The Mason City Globe-Gazette from Mason City, Iowa on December 14, 1933 · Page 21
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December 14, 1933

The Mason City Globe-Gazette from Mason City, Iowa · Page 21

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Mason City, Iowa
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Thursday, December 14, 1933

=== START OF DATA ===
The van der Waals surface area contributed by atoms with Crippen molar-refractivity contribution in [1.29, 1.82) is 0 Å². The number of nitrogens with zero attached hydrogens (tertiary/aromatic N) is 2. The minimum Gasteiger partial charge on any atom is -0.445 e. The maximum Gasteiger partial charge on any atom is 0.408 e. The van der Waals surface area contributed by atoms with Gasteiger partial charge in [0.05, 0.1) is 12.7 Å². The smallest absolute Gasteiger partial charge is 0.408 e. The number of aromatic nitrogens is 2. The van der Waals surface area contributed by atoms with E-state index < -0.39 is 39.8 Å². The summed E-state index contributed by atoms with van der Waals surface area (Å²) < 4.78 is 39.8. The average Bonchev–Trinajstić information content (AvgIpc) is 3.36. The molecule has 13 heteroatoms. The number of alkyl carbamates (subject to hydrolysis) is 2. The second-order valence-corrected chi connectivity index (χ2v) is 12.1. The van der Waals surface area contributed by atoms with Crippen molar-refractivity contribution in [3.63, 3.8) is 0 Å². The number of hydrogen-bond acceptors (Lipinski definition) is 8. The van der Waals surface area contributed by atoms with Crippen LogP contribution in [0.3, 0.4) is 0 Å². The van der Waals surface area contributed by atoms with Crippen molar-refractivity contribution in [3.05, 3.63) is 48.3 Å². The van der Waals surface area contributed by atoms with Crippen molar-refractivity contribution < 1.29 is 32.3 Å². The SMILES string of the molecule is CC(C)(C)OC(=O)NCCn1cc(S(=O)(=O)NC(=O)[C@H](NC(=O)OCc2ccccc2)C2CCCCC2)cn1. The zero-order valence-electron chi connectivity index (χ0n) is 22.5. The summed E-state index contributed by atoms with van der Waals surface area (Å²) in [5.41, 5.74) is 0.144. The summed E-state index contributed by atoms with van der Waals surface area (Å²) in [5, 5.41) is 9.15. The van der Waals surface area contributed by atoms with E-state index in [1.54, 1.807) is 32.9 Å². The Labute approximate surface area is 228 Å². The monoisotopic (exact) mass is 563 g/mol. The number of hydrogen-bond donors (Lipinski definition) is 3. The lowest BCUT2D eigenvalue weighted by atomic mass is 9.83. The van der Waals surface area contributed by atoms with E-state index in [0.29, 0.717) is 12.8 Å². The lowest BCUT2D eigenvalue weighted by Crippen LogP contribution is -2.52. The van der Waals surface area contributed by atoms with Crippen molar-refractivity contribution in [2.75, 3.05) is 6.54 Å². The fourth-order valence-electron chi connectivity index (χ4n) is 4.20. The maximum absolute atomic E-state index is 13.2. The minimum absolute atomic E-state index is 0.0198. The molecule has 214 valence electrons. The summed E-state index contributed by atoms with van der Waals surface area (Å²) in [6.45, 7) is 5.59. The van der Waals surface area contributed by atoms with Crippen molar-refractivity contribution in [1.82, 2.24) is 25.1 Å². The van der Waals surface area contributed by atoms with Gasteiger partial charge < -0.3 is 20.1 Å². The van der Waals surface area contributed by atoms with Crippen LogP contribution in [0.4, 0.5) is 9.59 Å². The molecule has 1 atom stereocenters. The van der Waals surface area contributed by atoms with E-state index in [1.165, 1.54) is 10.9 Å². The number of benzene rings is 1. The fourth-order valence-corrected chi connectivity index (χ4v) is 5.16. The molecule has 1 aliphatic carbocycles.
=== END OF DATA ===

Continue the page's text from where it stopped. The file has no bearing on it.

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THURSDAY, DECEMBER 14, 1933 MASON CITY GLOBE-GAZETTE THE LOVE WAGER By EDNA ROBB WEBSTER CHAPTER 39. Marlon seized at the count's por- teotious words with greedy delight. "Being a gentleman, you could hardly do that. But you may tell me. Perhaps I could use the Information myself, in fact, there ttre several things she haa done, for which I could use a Dice little revenge," she confided. He regarded her shrewdly, and eaid, as if speaking to himself, "Ah, and what a complete revenge that would be!" "You'll tell me?" coaxed Marlon. He laughed down at her, indulgently. "You women! You .take each other so much more seriously than men do--your affections and hates and jealousies. But no, I am too much the gentleman to speak against one woman to another. Please do not ask me." Marion pouted. "I thought--I wua not Just--another woman, to you." He looked down at her for a long moment, then suddenly drew her close. "You are not, my. precious one. You are the one woman in the world who could make me very happy. Will you do that?" At last, thought Marion, the moment has arrived for which I have been striving ever since I have had men'a attentions. And what a man I have landed, after all. She relaxed in Us arms and lifted her face to hia, demurely. "I'd like very much to make you happy." Instantly, he was so ardently possessive that even sophisticated Marion was a little surprised and frightened. But she reflected that all men with Latin temperaments displayed violent passions in everything they did. She would have to accept this man's emotions, along with his title and his estates, she supposed. At least, until the last two were definitely hers. She might temper the emotions after that. But while she listened to his murmured endearments and submitted to his violent caresses, which were less thrilling than the promise of the future which they ordained, there lurked In the back of her mind his words concerning Lizettn, Somehow, she must persuade him to confide his secret, and soon. Her own capture of Count Carlos Di- avini was not enough triumph over Lizetta. She wanted revenge, also, when it was so easily hers for a little scheming. But she could not Insist further, just now, when he was so absorbed In himself and her. A little more time. * * a When the stunts were finished, »s!iie party had divided Into smaller groups and couples who sought obscure places where they would have no intrusion. The other members on Tboard settled in the main salon lor bridge, three of the fellows who were without girls adjourned to one of the cabins for poker, and the floating palace of hilarity subsided Into comparative silence. Lizetta and Stuart had retreated to the small private deck of the master suite of rooms which she occupied with Patricia, who was elsewhere on the boat with Terrance. Intuition haQ told her that Lizetta would want to entertain Stuart in her rooms after what had occurred that evening. She was delighted with their happiness and Lizetta's ·victory, so that her own pleasure in being alone with Terranco was greatly intensified. "Well, it's done, sweetheart!" Stuart reminded Lizetta, when they were sitting, his cheek next to hers, with the balmy salt air blowing against their faces. A full moon shimmered across the water, gazing down upon them with a benign round face, like a jovial saint. "Everyone will soon know that I love you more than any other girl in the world. I can't wait for the world to know that, and to make the final proof by marrying you. How did you like the announcement?" "It was sweet, darling, and very clever. I never should have thought of it. You are so wonderful!" "Ho! I doubt that very much, taut it's okay with me if you want to think so, honey. In fact, I hope you never are disillusioned," lie laughed. "How could I be, when you grow more wonderful with every day I know you? But that isn't all. I love you so very much. Stuart dear, that nothing could make you seem any different to me." "That's a lot of love to accept," he said tenderly, "but I'll try to be worthy of it." "Oh, you are, my dear. You need not try to be anything for me. I love you Just as you are, and I want you to stay that way." He slg-hed. "If only you had agreed to my plans this afternoon, and we were married now!" "But we shall be, soon." "How soon," he insisted, holding her so close that it was difficult for her to breathe. "I had planned to go to New York next month. Soon after that, if you wish." "But why wait until you have gone to New York?" "Oh, I must do a lot of shopping if we are going on a honeymoon cruise, and there are some business affairs to settle. By that time, I shall have had mother's consent, and there will be nothing more to delay us." "I don't like delays of any kind," he Insisted. "I. still don't see why you couldn't do the shopping and honeymoon, instead of before." She laughed softly, amused at hla stubbornness. "Who ever heard of a bride shopping after her honeymoon, Instead of before?" "Oh, women shop all the time. I know a little something about them. I have two sisters and a mother who seem to do little else except buy clothes and go places to display them." His allusion to his immediate family gave her a momentary pang of apprehension. Somehow, her thoughts had been so intent upon attend to the business after our this solitary man and her lovo for him that she had quite forgotten his family existence, of which she naturally would become an important factor. Sue had captured Stuart's love and admiration, but what would his family think about her? These sisters and his mother who did little else except "buy clothes and go places to display them"-what would they think about their handsome Stuart bringing home a wife who, they would have to admit, was a plain girl? His description of them did not/portend her most favorable reception. No doubt, they were beautiful women--who pos- essed a son and brother like Stuart. She dreaded that unavoidable day of their meeting. And yet, why should she? If Stuart loved her, why should she dread anything? It was his approval of her which was supremely Important. And If they loved Stuart, might they not rejoice that he had found his happiness? At any rate, she would not allow this fear to dim her own happiness now. It was too precious to forfeit one moment to imaginary fears. For Stuart wag saying, in gently emphatic tones, "All right, darling, I'll give you just two weeks to get back to New York--that is when I shall have to go back, myself--and two more weeks in which to buy clothes to last you for a good long time. I won't promise when I'll give you time again to think of anything except me. In one month, then, we shall be back on this deck together, and your name will no longer be Boyd. Is that a bargain?" "It is," she laughed, kissing him shyly. It still made her feel queer to realize that the man who had been so remote to her some three weeks before was now hers to love and caress as she desired. It was almost too exquisite to be true. "Stuart." she ventured softly, after a' sweet.-silence, "do you remember what It was you said about me jpn that first evening when you caniii to Tropica Beach--at the dance?' 1 He looked at her with quick surprise. "No! What did I Bay about you?" She laughed softly. "Marion told me that you refused to dance with me because you said I was old and ugly." His breath escaped in a whistling sound. "Why, darling--I never did --" he protested vehemently. "Well, what did you say, then? Anything?" It did not matter now, of course, what he had said, but she had wondered about It often since that day when Marlon's words had challenged her to make her wager about winning Stuart, He laughed shortly. "I remember that evening well enough. Shall I tell you why?" "Yes," she breathed, waiting anx lously. "You may believe it or not, but the mlnuto I saw you, something clicked. I wanted to talk and dance with you right away, but you wouldn't give me a chance. When the others gave me the grand welcome, you stayed away, and it peeved me a little." This admission amused her, and she understood now how her aloofness must have piqued him in the midst of so much adoration. He continued, "When I asked Marion who you were, she told me you wero an old-fashioned girl who wouldn't dance w i t h strangers." His tone was amused. "And what did you say to that?" "Oh, I remember saying something with the usual pleasing flattery, like 'What do I care--when there are so many young and pretty girls here? 1 I suppose she twisted that Into her own words, which were not so flattering to you. It would be like her, I can see that." "Well, what do I care? she asked triumphantly. "Just so'you love me now!" "And how I do!" They lapsed again Into that sweet silence. The little deck was in shadow, but the light from the open doorway behind them cast a rectangle of lamp glow upon the floor; and across that patch of light there suddenly appeared a shadow. At first, the two on the deck were oblivious of anyone near them, but as the shadow loomed larger and shut out the light from within, they looked up simul- IT'S HO USE, BETH «-v^ "NEUI-, "STOP THERE'S NO REOORO ACT/ \)JORRVING - -TUEOTY HAU- CfftH VJHO racier TVA\S . -\ VIE'L.L GET ALJOMG WOOSE V£T TttvvuG TO ^XVSOTWE. SOURCE, ae V^OOQ. TV.U B/XKE. HVM A NICE ATTH.E P\ti .TWAT'UV. W\VA FORGET HE'S OOST ASOOT W.EADV uoyst DOSJJH FOR. THE IT. W'KA. SEE Tj4ERE l DR LEFT ·SOME OLD PAPERS. TOCVCEW OP 1'V.U TA.K.t't^ OP AViO OWV THEM PUT TWEN\ IM A. SAFE What Papers Are These? Copyright, 1933. by Central Press Association. Inc. High Pressure Pete Leave It to Offie George Swan -'S SHOT Goes VMILOj AMD TUlLpUCtC SAILS! THE. SPECTATORS. Frank Merriwell's Schooldays \ Stt-A/ you--You RA.T! VOO TRIE.O TO ) KW\PK KtOOlt-4 OUT, ST1R.UIMG ! An Accident UUC.UE DAUWYS W OFFICE. Be*/ IS SICK] t'Mi TWClMG HIS Muggs McGinnis JJAMMV SAID FOR fcO "To J ,77^1 STOP WHlSTLlMa WHILE. / f^T-ih\.l ARB UbRKIMG*' / Frank Enough CopyriRht, 1933, by. Central Press Asjoclatlon, Inc ONLN FOOUM ' L_ 10 MWS if Fft WOEJC FUM.TVG OOS^ HAS PUNCH BOM2D vjirn fttL THE SfOfZES GIVIMQ A DANCE ."-- THE JOCKEV foLO ME ' ifs jusfroit fn£ - 50 ir VJAMf A BO1 FRIEMD -SHOPPING DIDMT NOU kNOVM? HAMS NOU BEEN -- AWAV IN MOTH -TAKE: A CHANCE Some Lucky Boy Paul Robinson NEED MONEY? PINE WILL LOAN YOU Oil furniture, union, personal property or anything of value to persons who have steady employment, LOANS UP TO $300 Pay back In monthly Installments IXANS MADE SAME DAY OF APPLICATION C. £j. Pine Loan Company or MASON cm? SECOND FLOOR WEIR BLDG. PHONE taneously. They only could gasp with surprise at what they beheld. | THE OLD HOME TOWN (TO BE! CONTINUED) Tibbits, 7A, Mclntire, Suffers Injuries in Fall McINTIRE, Dec. 13.--John Tibbits, 14, living northeast of Mcln- tire, la suffering severe injuries received in a fall. He Buffered a dizzy spell as lie entered the barn to do evening chores Friday evening, and fell to the cement floor, injuring hia back and leg. /(OAH NUMSKUU, DEAR NOAL\= IF A BEE WAS MELTS By A, BUMBLEBEE How MANV BEES WOULD Be THE BUMBLEBEES NOAH= IF MOST op- OUT WEST HOW CAM THE ( THB t. x OHIO. NP IN YOUR NUMB NOT/ONS PAPSB IH g A g£ By STANLEY") SAY SISTER, HES NOT TIPPIN* HIS HAT TO so FAK us RAISES HIS r/«,i TO c- D ou OFT»- HC JUST NEEDS A HAira CUT, THEN HE CAN UD - HEAD FOR "TWO VMCEKSTHE NEW IRL AT HASTHOUQHT ELMER HICKLB* WAS fUKT/Ktr WITH HET« Class of 142 Confirmed. OSAGE. Dec, 13.--A class of U2 young persons was confirmed at the Sacred Heart church here Sunday morning, and Bishop Francis Backman of Dubuque conducted the service, assisted by six visiting priests. The confirmation service here was followed by one at New Hampton in the afternoon. Simile: Untrue aa a true confession.--Lincoln Star. BRICK BRADFORD IN THE :irr BENEATH THE SKA By William Ritt and Clarence Grajj wo\o/1 STUMBLED INTO THIS CHASM! , 1913. vy C«T.trj| Pleas AnoelAticn. LOOKOUT. MAUCO, BATS .'I;a OMES if JUST E06E MOKS A MISSTEP AND VJE'O PLUMGE INTO THE